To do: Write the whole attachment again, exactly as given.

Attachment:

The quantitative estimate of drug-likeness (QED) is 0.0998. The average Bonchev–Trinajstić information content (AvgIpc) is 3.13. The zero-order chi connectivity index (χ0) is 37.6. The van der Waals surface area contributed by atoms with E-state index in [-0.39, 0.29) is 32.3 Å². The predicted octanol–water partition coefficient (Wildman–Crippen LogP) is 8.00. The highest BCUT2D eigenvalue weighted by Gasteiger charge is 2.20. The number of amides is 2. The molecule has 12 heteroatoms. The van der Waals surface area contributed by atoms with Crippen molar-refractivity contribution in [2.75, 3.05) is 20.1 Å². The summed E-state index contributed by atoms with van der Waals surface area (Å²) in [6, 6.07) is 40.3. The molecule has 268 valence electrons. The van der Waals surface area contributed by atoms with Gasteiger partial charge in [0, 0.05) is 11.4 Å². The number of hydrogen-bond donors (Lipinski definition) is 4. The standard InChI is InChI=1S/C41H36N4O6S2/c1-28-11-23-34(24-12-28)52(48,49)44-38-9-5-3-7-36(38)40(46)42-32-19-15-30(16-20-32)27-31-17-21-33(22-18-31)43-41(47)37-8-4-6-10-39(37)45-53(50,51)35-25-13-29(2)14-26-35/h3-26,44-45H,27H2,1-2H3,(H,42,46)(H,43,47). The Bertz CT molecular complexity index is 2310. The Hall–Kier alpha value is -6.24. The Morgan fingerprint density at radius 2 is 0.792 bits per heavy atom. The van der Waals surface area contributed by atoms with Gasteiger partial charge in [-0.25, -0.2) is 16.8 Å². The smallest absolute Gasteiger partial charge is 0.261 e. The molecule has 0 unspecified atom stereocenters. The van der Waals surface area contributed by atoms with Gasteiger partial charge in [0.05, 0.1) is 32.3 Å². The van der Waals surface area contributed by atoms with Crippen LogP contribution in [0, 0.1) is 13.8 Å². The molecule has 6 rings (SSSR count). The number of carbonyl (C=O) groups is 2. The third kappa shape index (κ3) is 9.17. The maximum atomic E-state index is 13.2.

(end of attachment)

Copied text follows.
The quantitative estimate of drug-likeness (QED) is 0.0998. The average Bonchev–Trinajstić information content (AvgIpc) is 3.13. The zero-order chi connectivity index (χ0) is 37.6. The van der Waals surface area contributed by atoms with E-state index in [-0.39, 0.29) is 32.3 Å². The predicted octanol–water partition coefficient (Wildman–Crippen LogP) is 8.00. The highest BCUT2D eigenvalue weighted by Gasteiger charge is 2.20. The number of amides is 2. The molecule has 12 heteroatoms. The van der Waals surface area contributed by atoms with Crippen molar-refractivity contribution in [2.75, 3.05) is 20.1 Å². The summed E-state index contributed by atoms with van der Waals surface area (Å²) in [6, 6.07) is 40.3. The molecule has 268 valence electrons. The van der Waals surface area contributed by atoms with Gasteiger partial charge in [0, 0.05) is 11.4 Å². The number of hydrogen-bond donors (Lipinski definition) is 4. The standard InChI is InChI=1S/C41H36N4O6S2/c1-28-11-23-34(24-12-28)52(48,49)44-38-9-5-3-7-36(38)40(46)42-32-19-15-30(16-20-32)27-31-17-21-33(22-18-31)43-41(47)37-8-4-6-10-39(37)45-53(50,51)35-25-13-29(2)14-26-35/h3-26,44-45H,27H2,1-2H3,(H,42,46)(H,43,47). The Bertz CT molecular complexity index is 2310. The Hall–Kier alpha value is -6.24. The Morgan fingerprint density at radius 2 is 0.792 bits per heavy atom. The van der Waals surface area contributed by atoms with Gasteiger partial charge in [-0.25, -0.2) is 16.8 Å². The smallest absolute Gasteiger partial charge is 0.261 e. The molecule has 0 unspecified atom stereocenters. The van der Waals surface area contributed by atoms with Gasteiger partial charge in [0.05, 0.1) is 32.3 Å². The van der Waals surface area contributed by atoms with Crippen LogP contribution in [0, 0.1) is 13.8 Å². The molecule has 6 rings (SSSR count). The number of carbonyl (C=O) groups is 2. The third kappa shape index (κ3) is 9.17. The maximum atomic E-state index is 13.2.